The Sea of Grass—Spencer Tracy, Katharine Hepburn, Melvyn Douglas, Harry Carey, Robert Walker, Phyllis Thaxter, Edgar Buchanan, Ruth Nelson (1947; Dir: Elia Kazan)
Spencer Tracy and Katharine Hepburn were one of the great pairs from Hollywood’s golden age, appearing in nine films together. This one is based on a 1936 novel by Conrad Richter, reckoned a considerable literary light in his time. The director, on only his second movie, was Elia Kazan, who turned out to be one of the greats. There’s a terrific supporting cast, and an excellent screenwriter in Marguerite Roberts (Ambush, True Grit). A superb cinematographer is on board in Harry Stradling. Should have been a recipe for a classic, right? Well, it’s probably one of the two least-watched of the Tracy-Hepburn collaborations, along with Keeper of the Flame. This is a family saga-range war story, albeit one with more literary roots than is normal for such tales, and it’s also an easterner-comes-west-and-doesn’t-get-it melodrama.
In 1880, Lutie Cameron (Katharine Hepburn) of St. Louis decides to marry Col. James B. Brewton (Spencer Tracy) of Salt Fork, New Mexico Territory after a short courtship in St. Louis. He’s the biggest rancher in the Salt Fork area, consisting of high (7,000 feet) plains he calls “the sea of grass.” Brewton owns the water holes in the sea of grass, but he does not have title to the thousands upon thousands of acres he uses as grazing land for his many cattle.
Brewton was unable to come to St. Louis for the wedding because he’s embroiled in a trial with Brice Chamberlain (Melvyn Douglas) as opposing counsel. A homesteader was shot and driven off his 160 acres, and Chamberlain’s representing him in suing the supposed assailants. As Lutie arrives, she meets Chamberlain in the local hotel while looking for Brewton. He is obviously taken with her. As he returns to court, the jury finds that the homesteader was attacked by “parties unknown.” Brewton reiterates his view that the high sea of grass won’t work for farming (much as John Wayne’s G.W. McClintock would put it in the comedy McLintock! twenty years later).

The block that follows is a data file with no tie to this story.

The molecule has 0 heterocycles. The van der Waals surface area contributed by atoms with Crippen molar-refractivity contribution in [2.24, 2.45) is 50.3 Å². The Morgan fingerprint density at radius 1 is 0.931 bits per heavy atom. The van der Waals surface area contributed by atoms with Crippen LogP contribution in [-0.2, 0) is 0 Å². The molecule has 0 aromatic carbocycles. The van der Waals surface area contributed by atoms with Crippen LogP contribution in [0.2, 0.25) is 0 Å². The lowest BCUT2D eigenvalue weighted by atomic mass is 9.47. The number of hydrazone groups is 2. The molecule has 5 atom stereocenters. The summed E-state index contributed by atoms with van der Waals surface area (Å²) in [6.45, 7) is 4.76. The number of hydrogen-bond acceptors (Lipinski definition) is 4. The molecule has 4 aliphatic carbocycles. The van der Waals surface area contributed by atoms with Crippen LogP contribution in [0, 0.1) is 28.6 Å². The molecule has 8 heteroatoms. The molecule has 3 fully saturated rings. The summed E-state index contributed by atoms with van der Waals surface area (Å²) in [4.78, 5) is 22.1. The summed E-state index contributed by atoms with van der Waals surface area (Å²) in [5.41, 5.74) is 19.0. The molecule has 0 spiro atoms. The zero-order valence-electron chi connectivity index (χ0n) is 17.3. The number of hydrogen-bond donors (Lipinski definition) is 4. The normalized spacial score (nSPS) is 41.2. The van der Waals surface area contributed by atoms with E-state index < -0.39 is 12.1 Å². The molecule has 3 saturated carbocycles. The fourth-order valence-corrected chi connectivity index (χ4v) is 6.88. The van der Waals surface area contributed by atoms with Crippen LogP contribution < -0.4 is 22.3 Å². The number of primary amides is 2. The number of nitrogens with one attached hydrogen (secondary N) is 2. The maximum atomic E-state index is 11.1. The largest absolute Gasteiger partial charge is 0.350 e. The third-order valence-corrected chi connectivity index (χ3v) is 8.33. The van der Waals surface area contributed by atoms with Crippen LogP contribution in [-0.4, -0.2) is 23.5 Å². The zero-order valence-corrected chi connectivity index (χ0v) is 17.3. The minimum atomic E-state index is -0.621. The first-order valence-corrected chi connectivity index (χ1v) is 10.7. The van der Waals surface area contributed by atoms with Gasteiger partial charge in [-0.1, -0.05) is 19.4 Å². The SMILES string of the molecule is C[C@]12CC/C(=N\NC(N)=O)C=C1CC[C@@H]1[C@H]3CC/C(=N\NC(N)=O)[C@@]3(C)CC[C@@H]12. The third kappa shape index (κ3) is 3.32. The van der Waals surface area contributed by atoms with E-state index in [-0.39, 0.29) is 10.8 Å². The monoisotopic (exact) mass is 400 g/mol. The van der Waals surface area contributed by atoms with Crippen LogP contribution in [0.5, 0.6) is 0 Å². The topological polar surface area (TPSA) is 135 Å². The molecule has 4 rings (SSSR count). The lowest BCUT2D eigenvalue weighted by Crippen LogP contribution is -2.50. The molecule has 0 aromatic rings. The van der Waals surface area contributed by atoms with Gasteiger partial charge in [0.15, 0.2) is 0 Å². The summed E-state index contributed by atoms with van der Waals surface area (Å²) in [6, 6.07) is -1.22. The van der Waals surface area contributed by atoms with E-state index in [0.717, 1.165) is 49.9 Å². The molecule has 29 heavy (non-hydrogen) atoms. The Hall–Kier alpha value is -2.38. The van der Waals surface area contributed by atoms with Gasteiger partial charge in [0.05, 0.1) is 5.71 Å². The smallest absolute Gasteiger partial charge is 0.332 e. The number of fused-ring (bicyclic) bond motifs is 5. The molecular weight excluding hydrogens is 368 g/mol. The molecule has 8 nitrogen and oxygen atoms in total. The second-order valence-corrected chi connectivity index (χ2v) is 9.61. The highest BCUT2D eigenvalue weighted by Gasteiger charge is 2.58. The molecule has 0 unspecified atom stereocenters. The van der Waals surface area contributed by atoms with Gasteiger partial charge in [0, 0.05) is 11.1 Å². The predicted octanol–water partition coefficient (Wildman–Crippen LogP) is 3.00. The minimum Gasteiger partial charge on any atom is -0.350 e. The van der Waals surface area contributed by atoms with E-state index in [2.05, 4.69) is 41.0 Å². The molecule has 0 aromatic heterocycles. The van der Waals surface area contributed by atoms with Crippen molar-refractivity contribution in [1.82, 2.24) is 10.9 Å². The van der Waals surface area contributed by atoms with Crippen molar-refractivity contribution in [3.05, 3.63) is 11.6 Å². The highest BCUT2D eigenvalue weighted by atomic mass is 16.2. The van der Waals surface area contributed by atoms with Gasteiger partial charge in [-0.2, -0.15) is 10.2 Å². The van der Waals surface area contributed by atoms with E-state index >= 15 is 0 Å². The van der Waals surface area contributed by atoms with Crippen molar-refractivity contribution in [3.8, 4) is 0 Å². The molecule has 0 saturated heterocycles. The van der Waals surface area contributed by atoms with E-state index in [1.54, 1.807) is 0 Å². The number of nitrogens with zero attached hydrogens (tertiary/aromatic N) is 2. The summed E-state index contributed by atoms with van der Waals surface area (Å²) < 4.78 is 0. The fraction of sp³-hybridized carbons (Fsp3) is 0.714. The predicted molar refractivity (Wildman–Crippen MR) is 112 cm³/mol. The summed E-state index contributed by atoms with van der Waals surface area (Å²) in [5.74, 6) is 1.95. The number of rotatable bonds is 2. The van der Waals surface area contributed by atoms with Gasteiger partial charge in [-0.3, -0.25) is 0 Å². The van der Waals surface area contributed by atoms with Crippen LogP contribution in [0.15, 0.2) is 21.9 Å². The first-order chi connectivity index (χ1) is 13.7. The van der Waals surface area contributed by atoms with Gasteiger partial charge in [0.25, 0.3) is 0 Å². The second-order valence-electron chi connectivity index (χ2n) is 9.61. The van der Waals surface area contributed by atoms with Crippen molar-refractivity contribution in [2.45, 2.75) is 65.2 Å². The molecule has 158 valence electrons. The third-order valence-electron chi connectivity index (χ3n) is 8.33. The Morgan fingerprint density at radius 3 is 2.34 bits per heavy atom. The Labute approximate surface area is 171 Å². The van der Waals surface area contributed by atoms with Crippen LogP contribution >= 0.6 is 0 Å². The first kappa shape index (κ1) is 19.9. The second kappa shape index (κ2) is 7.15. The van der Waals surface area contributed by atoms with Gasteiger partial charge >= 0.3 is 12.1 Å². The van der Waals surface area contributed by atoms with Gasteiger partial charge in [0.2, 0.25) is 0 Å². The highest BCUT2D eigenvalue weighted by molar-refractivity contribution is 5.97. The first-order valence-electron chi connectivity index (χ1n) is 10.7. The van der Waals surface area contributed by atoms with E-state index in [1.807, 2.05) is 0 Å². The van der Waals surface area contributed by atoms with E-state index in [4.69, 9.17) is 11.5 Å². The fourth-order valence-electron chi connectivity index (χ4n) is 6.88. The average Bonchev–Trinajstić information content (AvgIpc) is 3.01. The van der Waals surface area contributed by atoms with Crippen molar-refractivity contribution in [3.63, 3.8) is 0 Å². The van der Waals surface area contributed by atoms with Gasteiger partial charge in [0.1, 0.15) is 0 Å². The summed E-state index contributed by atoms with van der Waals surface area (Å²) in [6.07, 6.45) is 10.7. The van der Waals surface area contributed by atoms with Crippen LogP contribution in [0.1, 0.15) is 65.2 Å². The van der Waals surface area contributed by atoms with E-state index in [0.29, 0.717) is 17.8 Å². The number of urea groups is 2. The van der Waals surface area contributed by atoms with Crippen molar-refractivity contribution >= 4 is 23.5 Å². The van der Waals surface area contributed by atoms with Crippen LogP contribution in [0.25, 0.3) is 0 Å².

Lutie and Jim are married in town, and Jim takes her out to the ranch, where the nearest neighbor is fifteen miles away. She doesn’t get Jim’s insistence on keeping the land as grassy range, but she wins over Jeff, the ranch’s crusty cook (Edgar Buchanan). The Brewtons have a daughter, Sarah Beth, and Lutie talks Jim into allowing her friend Selina (Ruth Nelson) and husband Paul to homestead, although he says they will only last six months. During a winter blizzard, the Brewton cattle knock down Paul’s fences; he shoots one and is beaten by Brewton riders. Selina loses her baby and terminates her relationship with Lutie. Chamberlain tries to talk Lutie into running away with him.
Brewton (Spencer Tracy) and Lutie (Katharine Hepburn in white) argue; Chamberlain (Melvyn Douglas) tries to romance Lutie (Hepburn in black).
After a couple of years (one character or another frequently announces that it’s been two years since the previous scene), Lutie takes off to Denver to shop and perhaps to take an extended break. While there, she encounters Chamberlain at the historic Brown Palace Hotel where she’s staying, and they indulge in a night of passion. But Lutie discovers that she loves Brewton and goes back to Salt Fork, only to realize that she’s pregnant with Chamberlain’s child. When she gives birth to a boy, she tells Doc (Harry Carey) and Jim the truth while she’s apparently out of her head. Things are never the same between them again. She goes back to St. Louis after another two years; Brewton keeps the children.
Chamberlain is appointed a federal judge and sees that the range is opened to homesteaders with the support of the cavalry. At first they do all right, when there’s a lot of rain. But after two or three years of drought, their farms blow away and there’s no longer grass to hold the soil down. The Brewton children grow up; Sarah Beth (Phyllis Thaxter) goes east to school, and son Brock (Robert Walker) becomes a wild hand, good with a gun.